A Calgary energy company has been ordered to abandon almost 2,000 wells, pipeline sections and other facilities over concerns about care and maintenance of the sites.

But questions remain about whether Tallahassee Exploration will be able to pay for the multimillion-dollar reclamation plan the provincial regulator has ordered the company to submit. Phone numbers for the Calgary company's office were not in operation Monday.

In a release issued Monday, the Alberta Energy Regulator told the company it has 60 days to complete the first stage of cleanup for 817 wells, 964 pipeline segments and 77 facilities.

"Abandonment work, including surface abandonment and removal of cement pads, debris and produced liquids associated with the wells, must be completed in accordance with (regulatory) requirements," the order says.

The company also has 30 days to submit a detailed plan for how it will complete remediation.

"Tallahassee has not demonstrated it is capable of providing reasonable care and measures to protect public safety and the environment and is unable to meet its regulatory and end-of-life obligations," says Monday's order.

The Parliamentary Budget Office estimates the average cost of cleaning up a well at $78,000 -- although some experts consider that figure low. Still, that figure would put the cost of remediating Tallahassee's wells at nearly $64 million, not including the pipelines or other facilities.

The regulator first issued an order in September for the company to clean up its sites.

Another order was issued in November, demanding the company provide financial information and forbidding company officials from being on its site without approval from the Orphan Well Association.

A #Calgary #energy company has been ordered to #abandon close to 2,000 #wells, #pipeline sections and other facilities and questions remain about whether #TallahasseeExploration will be able to pay for #cleanup and #reclamation.

The association is an industry-funded group that cleans up wells for which no solvent owner can be found. As of June 1, it had 2,647 sites in its inventory, which didn't include Tallahassee assets.

Tallahassee will remain the owner of those assets, although the Orphan Well Association will take control of their care and custody.

Tallahassee has a long history of regulatory and financial problems.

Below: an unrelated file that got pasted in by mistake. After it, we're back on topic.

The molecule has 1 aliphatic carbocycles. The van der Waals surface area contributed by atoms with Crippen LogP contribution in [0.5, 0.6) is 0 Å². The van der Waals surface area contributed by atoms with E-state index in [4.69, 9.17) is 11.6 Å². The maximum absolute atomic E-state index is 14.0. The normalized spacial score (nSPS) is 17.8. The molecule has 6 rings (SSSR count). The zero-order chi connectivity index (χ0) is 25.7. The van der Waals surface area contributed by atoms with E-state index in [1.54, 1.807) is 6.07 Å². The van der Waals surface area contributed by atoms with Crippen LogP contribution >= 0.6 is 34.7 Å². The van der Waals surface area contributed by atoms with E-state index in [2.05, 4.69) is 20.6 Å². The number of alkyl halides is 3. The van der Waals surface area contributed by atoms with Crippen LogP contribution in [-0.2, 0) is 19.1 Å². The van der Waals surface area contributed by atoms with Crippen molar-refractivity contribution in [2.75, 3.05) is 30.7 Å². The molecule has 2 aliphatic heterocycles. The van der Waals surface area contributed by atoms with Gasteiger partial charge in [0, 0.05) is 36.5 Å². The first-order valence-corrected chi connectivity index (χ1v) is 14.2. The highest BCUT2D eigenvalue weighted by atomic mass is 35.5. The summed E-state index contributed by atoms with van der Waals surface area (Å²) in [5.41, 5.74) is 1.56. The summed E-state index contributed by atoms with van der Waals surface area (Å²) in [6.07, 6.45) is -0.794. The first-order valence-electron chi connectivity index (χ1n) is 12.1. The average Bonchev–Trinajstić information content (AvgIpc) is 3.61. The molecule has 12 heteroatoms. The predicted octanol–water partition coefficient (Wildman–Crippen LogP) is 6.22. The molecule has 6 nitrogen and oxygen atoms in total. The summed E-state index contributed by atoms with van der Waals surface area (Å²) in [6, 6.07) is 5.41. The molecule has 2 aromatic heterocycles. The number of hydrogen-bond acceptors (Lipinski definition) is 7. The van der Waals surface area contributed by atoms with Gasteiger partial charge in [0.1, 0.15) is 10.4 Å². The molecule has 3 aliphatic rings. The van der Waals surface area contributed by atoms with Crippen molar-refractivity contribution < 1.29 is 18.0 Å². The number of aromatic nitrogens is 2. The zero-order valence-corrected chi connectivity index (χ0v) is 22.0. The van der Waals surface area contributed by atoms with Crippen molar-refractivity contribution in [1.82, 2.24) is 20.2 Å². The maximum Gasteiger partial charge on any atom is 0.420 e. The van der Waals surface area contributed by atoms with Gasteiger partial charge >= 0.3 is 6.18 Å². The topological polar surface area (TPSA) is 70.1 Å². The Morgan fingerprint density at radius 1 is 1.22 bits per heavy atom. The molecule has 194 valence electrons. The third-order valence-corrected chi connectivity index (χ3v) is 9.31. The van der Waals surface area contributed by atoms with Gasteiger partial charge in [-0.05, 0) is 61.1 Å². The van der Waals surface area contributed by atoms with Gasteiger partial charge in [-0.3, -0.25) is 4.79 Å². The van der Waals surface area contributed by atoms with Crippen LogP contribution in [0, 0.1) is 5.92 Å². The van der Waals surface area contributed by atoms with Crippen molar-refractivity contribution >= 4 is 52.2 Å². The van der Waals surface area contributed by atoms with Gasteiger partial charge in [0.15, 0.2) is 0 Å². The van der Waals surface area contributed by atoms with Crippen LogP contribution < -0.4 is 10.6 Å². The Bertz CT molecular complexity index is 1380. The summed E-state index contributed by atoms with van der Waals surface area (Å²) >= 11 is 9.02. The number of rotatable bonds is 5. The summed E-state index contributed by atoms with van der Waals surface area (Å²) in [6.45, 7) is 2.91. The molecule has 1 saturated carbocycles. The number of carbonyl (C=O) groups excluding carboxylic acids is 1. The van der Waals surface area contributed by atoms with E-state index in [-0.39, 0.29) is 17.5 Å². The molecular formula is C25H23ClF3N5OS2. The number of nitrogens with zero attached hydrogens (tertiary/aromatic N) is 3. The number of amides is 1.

In 2019, the Alberta Energy Regulator rated its liability-to-asset ratio at less than half of what it considered stable. Still, the regulator approved its purchase of assets from other troubled energy companies the following year even as the Northwest Territories was blocking Tallahassee's purchase of wells in its jurisdiction.

Tallahassee failed to pay its regulatory levy and its orphan well levy in 2020, payments required of all energy operators in Alberta. Also, it did not meet the mandatory reclamation spending targets the regulator set in 2022.

Earlier this year, British Columbia's regulator fined the company $40,000 for improperly managing gas wells, and Alberta fined it for failing to report its emissions of methane, a potent greenhouse gas.

This report by The Canadian Press was first published June 10, 2024.

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Fossil fuel extraction has always been a hit and run, smash and grab operation.
Get the goods and get out - hide the proceeds, declare bankruptcy, strut off into the sunset whistling.

This element of capitalism has spread its poison throughout the capitalist corporate world. The State of Texas, home of the oil rig cowboys is now infamous for the Texas shuffle or Texas Two Step. Move your corporate headquarters to Texas, avail yourself of their thriving bankruptcy courts, and escape consequences scot free.

Leave your ugly mess behind for the rubes to suffer or clean up.

Needless to say, those in the Texas governments who enable these practices would never consider themselves rubes.

Can't remember how many polemics, debates, warnings or inquiries have been batted around in Alberta about oil well liabilities and how many scandals have erupted at the malfeasance around collecting monies for mandated clean-up funds. The oil industry has exploited every extortionate, blackmailing ploy to evade their legislated responsibilities, Globally, they have operated as literal robber barons for most of the 20th - and especially now in the 21st Century.

International economic forums must ultimately confront this epic failure, now, in the midst of the looming climate disaster. What will wild weather do to those abandoned rigs and derricks and the flimsy caps on land and undersea holding back the floods of toxic brews?